How Does It Work?
An official digital currency would be supported by the central bank and would be risk-free, just like cash or coins.The majority of digital cash projects in the world are still in their early phases, however, central banks have started accelerating the process since Facebook said it plans to roll out its own virtual token.
Coordinated by the Bank for International Settlements (BIS), seven different central banks set out how a central bank digital currency (CBDC) could operate. In layman’s terms, a CBDC is the electronic version of cash.
Just like cash and coin, a holder of CBDC has a direct claim on the central bank, thereby evading commercial banks. Also, a CBDC offers higher security because its issuer, a central bank, can not run out of the currency it puts out.
Until now, central bank money other than physical cash could be accessed only by financial institutions. Extending that access to the public could result in massive economic and financial consequences.
Governments around the world say that digital cash would be a basic payment method for everyone, during periods when cash use is diminishing. Furthermore, it is a safer and probably cheaper means of payment than private solutions like crypto or online banks.
A CBDC would also greatly help emerging countries, where the majority of the population is unbanked. While it’s still unclear what exact form a CBDC would take, it could be a token stored on a physical device such as a prepaid card or a smartphone, making it easier to send it offline and privately.
Another choice is through accounts controlled by an intermediary like a commercial bank, which would help authorities protect it and maybe even compensate for it through interest rates.
Who Is Leading the Race?
It appears that China’s central bank will become the first one to launch a CBDC, while Sweden’s Riksbank has already started testing its e-krona. The European Central Bank (ECB) and the Bank of England (BoE) have also begun consultations on the subject, while the Bank of Japan (BoJ) and the Federal Reserve are less involved so far.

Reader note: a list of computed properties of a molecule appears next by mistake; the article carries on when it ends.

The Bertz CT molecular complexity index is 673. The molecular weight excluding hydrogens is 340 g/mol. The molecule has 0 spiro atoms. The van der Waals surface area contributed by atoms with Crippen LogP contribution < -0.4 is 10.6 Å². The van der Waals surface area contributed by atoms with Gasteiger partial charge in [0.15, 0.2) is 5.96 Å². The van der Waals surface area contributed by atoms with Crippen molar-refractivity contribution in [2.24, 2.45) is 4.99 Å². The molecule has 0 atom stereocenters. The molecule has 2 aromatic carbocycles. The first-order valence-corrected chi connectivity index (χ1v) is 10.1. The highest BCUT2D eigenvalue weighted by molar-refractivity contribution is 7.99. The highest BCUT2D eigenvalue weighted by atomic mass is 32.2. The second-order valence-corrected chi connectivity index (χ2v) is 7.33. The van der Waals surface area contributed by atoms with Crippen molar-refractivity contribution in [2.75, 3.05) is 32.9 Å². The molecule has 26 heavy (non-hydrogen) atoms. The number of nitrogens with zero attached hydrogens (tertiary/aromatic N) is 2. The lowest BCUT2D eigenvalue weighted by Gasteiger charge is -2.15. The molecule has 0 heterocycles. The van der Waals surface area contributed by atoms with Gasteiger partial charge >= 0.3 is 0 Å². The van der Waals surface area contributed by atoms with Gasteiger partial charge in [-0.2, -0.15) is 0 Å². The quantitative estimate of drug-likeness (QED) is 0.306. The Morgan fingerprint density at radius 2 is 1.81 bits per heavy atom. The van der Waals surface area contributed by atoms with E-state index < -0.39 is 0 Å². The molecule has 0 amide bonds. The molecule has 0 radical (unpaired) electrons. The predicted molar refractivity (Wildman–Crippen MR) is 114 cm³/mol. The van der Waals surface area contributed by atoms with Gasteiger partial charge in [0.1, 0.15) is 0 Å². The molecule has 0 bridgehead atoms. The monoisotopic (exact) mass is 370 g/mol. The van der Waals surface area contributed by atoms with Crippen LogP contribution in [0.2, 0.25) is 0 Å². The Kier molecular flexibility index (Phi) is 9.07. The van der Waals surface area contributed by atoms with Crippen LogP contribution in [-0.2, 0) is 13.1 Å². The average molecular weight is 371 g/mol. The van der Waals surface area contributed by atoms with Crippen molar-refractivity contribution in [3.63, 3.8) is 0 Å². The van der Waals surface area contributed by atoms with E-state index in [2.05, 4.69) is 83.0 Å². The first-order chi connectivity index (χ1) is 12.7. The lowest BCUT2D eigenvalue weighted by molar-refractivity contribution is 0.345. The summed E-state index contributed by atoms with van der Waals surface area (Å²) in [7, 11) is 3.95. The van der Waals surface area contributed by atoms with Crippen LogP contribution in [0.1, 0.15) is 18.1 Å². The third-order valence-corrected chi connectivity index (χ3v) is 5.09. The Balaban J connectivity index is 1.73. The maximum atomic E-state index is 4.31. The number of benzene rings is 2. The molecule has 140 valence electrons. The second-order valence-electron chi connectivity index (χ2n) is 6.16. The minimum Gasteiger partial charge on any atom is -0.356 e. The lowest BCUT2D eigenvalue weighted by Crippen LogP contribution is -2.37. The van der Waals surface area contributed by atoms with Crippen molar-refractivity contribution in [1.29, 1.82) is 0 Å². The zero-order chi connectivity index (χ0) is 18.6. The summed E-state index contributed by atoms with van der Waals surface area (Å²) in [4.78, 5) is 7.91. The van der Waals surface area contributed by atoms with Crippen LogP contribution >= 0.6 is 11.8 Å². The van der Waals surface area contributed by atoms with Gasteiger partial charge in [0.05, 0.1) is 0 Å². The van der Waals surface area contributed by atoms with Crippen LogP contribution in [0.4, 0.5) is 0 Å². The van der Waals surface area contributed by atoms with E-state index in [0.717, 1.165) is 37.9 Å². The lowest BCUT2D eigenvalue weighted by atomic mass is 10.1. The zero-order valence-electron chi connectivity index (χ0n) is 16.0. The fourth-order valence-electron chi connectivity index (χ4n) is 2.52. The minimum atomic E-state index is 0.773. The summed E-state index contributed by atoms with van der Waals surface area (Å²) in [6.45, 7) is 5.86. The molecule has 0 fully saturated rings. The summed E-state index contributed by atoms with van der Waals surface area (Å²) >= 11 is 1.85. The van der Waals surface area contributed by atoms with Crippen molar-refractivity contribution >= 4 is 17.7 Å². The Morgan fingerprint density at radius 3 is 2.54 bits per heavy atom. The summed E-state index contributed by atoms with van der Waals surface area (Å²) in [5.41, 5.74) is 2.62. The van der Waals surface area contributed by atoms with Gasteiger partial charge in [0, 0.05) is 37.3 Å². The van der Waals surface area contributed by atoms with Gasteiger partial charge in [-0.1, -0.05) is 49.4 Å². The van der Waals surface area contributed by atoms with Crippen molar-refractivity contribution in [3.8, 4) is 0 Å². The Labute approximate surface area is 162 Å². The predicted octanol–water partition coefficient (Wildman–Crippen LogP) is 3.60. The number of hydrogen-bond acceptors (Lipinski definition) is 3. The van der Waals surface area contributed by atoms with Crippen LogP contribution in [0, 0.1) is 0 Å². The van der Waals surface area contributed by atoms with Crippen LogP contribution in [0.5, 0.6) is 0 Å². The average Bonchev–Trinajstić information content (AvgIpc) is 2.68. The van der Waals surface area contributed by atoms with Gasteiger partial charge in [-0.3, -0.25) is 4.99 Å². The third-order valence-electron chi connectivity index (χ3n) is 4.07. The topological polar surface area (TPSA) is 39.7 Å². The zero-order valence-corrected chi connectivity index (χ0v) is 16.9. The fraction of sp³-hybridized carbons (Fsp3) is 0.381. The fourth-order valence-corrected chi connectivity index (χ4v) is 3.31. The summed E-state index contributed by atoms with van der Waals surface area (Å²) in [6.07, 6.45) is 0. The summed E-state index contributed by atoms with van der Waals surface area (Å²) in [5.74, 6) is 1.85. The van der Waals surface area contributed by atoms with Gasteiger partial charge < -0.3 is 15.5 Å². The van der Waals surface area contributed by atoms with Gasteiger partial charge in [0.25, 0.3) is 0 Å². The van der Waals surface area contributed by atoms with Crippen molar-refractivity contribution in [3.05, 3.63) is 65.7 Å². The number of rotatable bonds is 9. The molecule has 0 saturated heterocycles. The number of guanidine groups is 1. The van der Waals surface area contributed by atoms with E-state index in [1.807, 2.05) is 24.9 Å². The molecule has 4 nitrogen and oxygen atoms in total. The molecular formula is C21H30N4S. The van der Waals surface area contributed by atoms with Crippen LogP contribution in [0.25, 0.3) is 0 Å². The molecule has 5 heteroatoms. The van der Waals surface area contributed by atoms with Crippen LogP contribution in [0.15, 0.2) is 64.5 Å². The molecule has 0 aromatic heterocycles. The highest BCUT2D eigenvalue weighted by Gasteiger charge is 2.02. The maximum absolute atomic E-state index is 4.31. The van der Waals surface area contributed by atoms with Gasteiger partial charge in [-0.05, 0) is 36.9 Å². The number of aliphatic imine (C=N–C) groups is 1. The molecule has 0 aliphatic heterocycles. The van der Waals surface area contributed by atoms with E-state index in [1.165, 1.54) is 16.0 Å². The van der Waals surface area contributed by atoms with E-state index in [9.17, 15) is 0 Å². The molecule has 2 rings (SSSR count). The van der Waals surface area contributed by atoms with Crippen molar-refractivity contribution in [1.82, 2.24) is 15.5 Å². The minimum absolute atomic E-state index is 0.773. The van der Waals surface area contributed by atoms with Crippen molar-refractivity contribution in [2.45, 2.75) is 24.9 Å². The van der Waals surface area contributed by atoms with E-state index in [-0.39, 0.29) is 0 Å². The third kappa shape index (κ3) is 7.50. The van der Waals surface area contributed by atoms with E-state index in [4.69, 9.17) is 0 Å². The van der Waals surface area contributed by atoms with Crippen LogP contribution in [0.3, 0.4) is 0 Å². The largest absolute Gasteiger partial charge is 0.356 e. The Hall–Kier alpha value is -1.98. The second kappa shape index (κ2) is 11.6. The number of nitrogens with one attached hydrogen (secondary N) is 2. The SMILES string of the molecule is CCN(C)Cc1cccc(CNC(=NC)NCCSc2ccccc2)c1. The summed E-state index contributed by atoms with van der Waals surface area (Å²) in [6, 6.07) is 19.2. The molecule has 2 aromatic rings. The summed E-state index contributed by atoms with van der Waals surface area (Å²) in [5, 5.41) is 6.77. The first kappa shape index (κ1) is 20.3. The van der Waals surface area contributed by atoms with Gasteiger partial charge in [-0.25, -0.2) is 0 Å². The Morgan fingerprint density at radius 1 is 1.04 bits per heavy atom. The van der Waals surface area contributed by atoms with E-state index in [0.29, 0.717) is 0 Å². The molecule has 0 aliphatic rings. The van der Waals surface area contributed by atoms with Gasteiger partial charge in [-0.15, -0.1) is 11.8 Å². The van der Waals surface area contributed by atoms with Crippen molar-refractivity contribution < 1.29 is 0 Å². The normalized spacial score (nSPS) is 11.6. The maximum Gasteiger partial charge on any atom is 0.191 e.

Japan currently has no plans to roll out a CBDC but will conduct deep research on the matter, said the Japanese government’s top spokesperson on Friday.
“At present, we don’t have any specific plans to issue CBDCs. But this is something we obviously need to consider in a world of digitali[z]ation,” Chief Cabinet Secretary Katsunobu Kato said.
Japan has been very prudent about making hasty decisions on implementing CBDC because of social challenges it could bring in the country, which is one of the most cash-dependent countries in the world.
However, China’s constant progress toward launching digital cash has stimulated a closer exploration of the idea. In order to catch up with its counterparts, Japan’s central bank has to form a new team that would focus on creating a CBDC and carry out joint research with other central banks in the world.
“The Ministry of Finance and other relevant ministries will deepen scrutiny on the need for issuing such digital currencies and their impact on the financial system,” Kato said.
Yoshihide Suga, the new prime minister of Japan, said his administration’s crucial policy priorities are digitalization and administrative reforms.
Central banks around the world are exploring the idea of issuing a central bank digital currency (CBDC). It looks like China will be the first country to roll out a CBDC, while Japan said it doesn’t plan to launch digital cash for now, but will investigate the subject more thoroughly.
About the Author
Mariliana has an MSC in consumer analytics and business strategy. She has a special interest in fast-moving industries and big data.